Form in to patties (they should be the size of normal burger patties). Put on a plate, cover with plastic wrap, and chill in the fridge for at least an hour (they can be in the fridge for up to 12 hours). Yes, the liquid parts are going to be dripping everywhere, and it won't really feel like you're making patties, but rather, flattish piles of carrots and onions, but that's how it's supposed to be.

After the patties are chilled, put the butter and oil in a 10" heavy skillet, and heat until sizzling (aka good enough for frying). Add patties.

Cook for about 5 minutes each side, until they're blackened/dark browned. They are quite fragile, but if they fall apart when flipping, just sort of push them back together again. They'll taste good regardless. Mine were actually quite sturdy today, despite my momentary panic that all the binder was leaking out of them.

When they're done cooking, plate on a plate with lots of paper towel to drain.

Enjoy the yumminess. These things are one of my favorite side dishes from home, and I feel mightily empowered to have the recipe and ability to make them for myself now.

At some point, I was going to post my mom's infamous chocolate chip muffins, but we ate them all too fast for them to be photographed. Next time I make them, I'll post the recipe, I promise.

This recipe was originally posted in Food Digest.
Posted by Picasa


Wikipedia is often dismissed as an unreliable source, and nothing on it should be trusted. However, all of you know if something's on Wikipedia, it must be true. Hence, lots of random things get looked up on Wikipedia, and it's actually quite a good place to start your research for a paper, because of the compilation of actual sources in the references and bibliography section of each article.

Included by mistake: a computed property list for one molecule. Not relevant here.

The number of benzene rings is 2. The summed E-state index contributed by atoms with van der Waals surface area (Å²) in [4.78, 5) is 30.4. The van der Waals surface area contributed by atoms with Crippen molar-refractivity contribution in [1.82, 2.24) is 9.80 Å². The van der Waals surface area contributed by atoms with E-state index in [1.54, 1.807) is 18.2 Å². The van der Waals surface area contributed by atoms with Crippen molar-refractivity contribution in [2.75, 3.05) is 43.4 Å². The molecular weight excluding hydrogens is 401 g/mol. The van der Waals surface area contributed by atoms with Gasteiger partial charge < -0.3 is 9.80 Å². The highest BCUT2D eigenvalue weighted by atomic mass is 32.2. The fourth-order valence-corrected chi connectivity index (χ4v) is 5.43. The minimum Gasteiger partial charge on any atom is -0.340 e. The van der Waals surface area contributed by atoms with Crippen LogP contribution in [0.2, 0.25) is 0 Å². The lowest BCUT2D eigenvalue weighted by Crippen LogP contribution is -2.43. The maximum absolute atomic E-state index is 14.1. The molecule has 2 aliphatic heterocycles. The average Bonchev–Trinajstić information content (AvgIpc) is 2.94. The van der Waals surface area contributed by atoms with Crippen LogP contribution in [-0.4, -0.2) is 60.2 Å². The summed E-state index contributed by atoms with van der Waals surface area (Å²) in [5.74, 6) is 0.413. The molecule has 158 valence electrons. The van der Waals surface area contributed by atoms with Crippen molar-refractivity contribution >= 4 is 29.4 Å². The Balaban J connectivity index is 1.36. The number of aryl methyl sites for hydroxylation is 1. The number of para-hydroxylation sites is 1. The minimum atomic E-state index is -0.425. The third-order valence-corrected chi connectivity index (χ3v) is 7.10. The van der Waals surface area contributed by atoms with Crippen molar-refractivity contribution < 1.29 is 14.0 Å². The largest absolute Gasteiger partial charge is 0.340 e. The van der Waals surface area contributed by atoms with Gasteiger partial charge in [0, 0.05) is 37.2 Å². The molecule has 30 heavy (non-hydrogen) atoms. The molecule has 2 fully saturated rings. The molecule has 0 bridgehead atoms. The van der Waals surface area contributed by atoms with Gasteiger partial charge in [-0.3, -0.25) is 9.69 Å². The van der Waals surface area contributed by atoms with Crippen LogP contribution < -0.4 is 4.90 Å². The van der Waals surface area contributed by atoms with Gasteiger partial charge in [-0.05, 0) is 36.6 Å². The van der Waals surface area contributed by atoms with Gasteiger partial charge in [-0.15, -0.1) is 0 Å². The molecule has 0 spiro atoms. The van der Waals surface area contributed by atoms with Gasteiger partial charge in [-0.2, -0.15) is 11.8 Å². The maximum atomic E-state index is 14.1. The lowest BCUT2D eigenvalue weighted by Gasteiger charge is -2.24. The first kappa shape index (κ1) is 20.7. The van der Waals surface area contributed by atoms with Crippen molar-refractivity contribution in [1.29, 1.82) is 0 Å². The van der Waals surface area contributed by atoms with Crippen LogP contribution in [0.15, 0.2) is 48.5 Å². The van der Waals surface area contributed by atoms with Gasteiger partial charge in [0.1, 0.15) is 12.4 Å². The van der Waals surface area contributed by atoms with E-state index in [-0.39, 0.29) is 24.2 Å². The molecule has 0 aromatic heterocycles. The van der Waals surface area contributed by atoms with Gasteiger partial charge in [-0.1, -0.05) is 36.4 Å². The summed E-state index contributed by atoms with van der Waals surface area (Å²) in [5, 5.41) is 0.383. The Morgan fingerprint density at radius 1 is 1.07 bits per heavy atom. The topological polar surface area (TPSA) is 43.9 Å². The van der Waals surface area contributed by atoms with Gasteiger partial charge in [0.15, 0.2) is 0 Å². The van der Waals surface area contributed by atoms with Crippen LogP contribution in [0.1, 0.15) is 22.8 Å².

Today, however, I used Wikipedia in a way I

thought I never would: recipe searching.

This morning, before I left for work (in a last minute, panicked kind of way, because I thought of it while brushing my teeth, then quickly forgot due to exhaustion and only remembered while waiting for Hannah to leave), I threw some pinto beans in the crock pot. I'd been using a lot of black beans and lentils lately, which was making me feel a little guilty every time I looked at that little Tupperware of pinto beans sitting on my shelf in the pantry. I had no idea what I was going to make with them, but at least I'd have something ready to work with when I got home.

One of the things that goes best with pinto beans is cornbread, or some sort of variant of such. Butter and cornbread and pinto beans, and salt are a marvelous meal, but hard to eat (despite my compartmentalized stomach, I eat these all together). I've tried corn meal mush to make it easier to eat, and I've tried crumbling the cornbread up and stirring with the beans in a bowl (or Tupperware... you know, if you're at work and eating lunch). Today, I decided I might try corn fritters.